In this post, in the Office 365 Groups for Admins series, I will leverage what we learned in the previous posts, combine it with some PowerShell magic and create some basic reports. You can use these reports as a base for your Office 365 Groups reporting in your organization. Note: all these reports require that you have connected to your Exchange Online tenant with appropriate permissions, see this post about more details.
In the last post of the Office 365 Groups for Admins series I showed you how to manage the Unified Groups using PowerShell. Let’s continue on that journey and take a look at how you can manage the Group memberships using PowerShell. All membership management are done using the *-UnifiedGroupLinks cmdlets, you can access them using PowerShell and connecting to Exchange Online as shown in the previous post. The cmdlets is at the moment that well documented.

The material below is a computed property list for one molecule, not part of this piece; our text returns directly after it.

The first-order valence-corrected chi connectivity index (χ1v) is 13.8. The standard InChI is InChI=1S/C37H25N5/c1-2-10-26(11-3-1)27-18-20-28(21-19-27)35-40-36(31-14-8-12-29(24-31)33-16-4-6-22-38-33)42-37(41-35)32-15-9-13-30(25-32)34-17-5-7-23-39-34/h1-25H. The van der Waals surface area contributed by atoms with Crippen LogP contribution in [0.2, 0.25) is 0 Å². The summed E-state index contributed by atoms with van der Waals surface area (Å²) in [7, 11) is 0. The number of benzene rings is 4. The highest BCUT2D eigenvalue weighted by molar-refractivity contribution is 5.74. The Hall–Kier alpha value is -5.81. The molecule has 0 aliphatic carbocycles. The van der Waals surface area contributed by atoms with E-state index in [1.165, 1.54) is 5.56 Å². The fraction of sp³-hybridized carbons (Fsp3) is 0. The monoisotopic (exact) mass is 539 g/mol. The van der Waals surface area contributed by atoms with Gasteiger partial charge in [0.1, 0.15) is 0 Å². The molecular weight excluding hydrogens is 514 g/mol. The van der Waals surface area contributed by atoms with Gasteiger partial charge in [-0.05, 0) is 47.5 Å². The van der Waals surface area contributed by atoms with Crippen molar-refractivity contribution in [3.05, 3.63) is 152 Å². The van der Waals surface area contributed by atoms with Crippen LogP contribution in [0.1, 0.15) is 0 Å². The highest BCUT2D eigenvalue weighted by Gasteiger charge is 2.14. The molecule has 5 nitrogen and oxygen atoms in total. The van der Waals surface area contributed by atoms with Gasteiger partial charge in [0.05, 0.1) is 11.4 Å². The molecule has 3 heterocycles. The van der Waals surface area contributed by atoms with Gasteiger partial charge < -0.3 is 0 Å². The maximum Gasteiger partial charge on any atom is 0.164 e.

One of the loudest complaints I hear from people when we talk about Groups is the lack of management features, so in this post in the Office 365 Groups for Admins series we will take a look at how you can manage your Unified Groups using PowerShell. In the previous post I actually already showed you how to use PowerShell to create Groups, but let’s take a step back. Connecting PowerShell to Exchange Online To start working with the Unified Groups in PowerShell we need to connect to Exchange Online and we do that by establishing a PowerShell session to a specific Uri, see code sample below, and then import that session to our local session.
Here’s a little nugget that I’ve planned to blog about for some time, that I needed today for a small task. I needed to do a background job to SharePoint Online that at a scheduled interval downloads list data, process them and optionally updates some data in my site. This can of course be done by creating an executable storing username and password combos, and with the help of the TokenHelper.